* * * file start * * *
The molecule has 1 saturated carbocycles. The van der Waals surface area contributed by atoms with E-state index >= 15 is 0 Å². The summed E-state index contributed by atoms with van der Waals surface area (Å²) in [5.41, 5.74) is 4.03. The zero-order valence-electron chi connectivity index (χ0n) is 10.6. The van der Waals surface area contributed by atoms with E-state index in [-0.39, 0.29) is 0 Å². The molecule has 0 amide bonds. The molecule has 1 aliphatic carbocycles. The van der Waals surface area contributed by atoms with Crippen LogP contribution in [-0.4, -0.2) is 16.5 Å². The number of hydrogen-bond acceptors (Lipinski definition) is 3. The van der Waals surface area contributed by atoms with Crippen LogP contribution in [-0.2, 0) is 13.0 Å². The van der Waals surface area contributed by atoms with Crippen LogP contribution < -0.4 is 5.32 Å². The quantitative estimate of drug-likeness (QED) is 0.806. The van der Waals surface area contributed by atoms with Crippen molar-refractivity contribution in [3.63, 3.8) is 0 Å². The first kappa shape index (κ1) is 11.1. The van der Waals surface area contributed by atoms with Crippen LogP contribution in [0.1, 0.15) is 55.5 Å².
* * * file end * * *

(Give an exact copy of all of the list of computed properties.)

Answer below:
The molecule has 1 saturated carbocycles. The van der Waals surface area contributed by atoms with E-state index >= 15 is 0 Å². The summed E-state index contributed by atoms with van der Waals surface area (Å²) in [5.41, 5.74) is 4.03. The zero-order valence-electron chi connectivity index (χ0n) is 10.6. The van der Waals surface area contributed by atoms with E-state index in [-0.39, 0.29) is 0 Å². The molecule has 0 amide bonds. The molecule has 1 aliphatic carbocycles. The van der Waals surface area contributed by atoms with Crippen LogP contribution in [-0.4, -0.2) is 16.5 Å². The number of hydrogen-bond acceptors (Lipinski definition) is 3. The van der Waals surface area contributed by atoms with Crippen LogP contribution in [-0.2, 0) is 13.0 Å². The van der Waals surface area contributed by atoms with Crippen LogP contribution < -0.4 is 5.32 Å². The quantitative estimate of drug-likeness (QED) is 0.806. The van der Waals surface area contributed by atoms with Crippen molar-refractivity contribution in [3.63, 3.8) is 0 Å². The first kappa shape index (κ1) is 11.1. The van der Waals surface area contributed by atoms with Crippen LogP contribution in [0.1, 0.15) is 55.5 Å².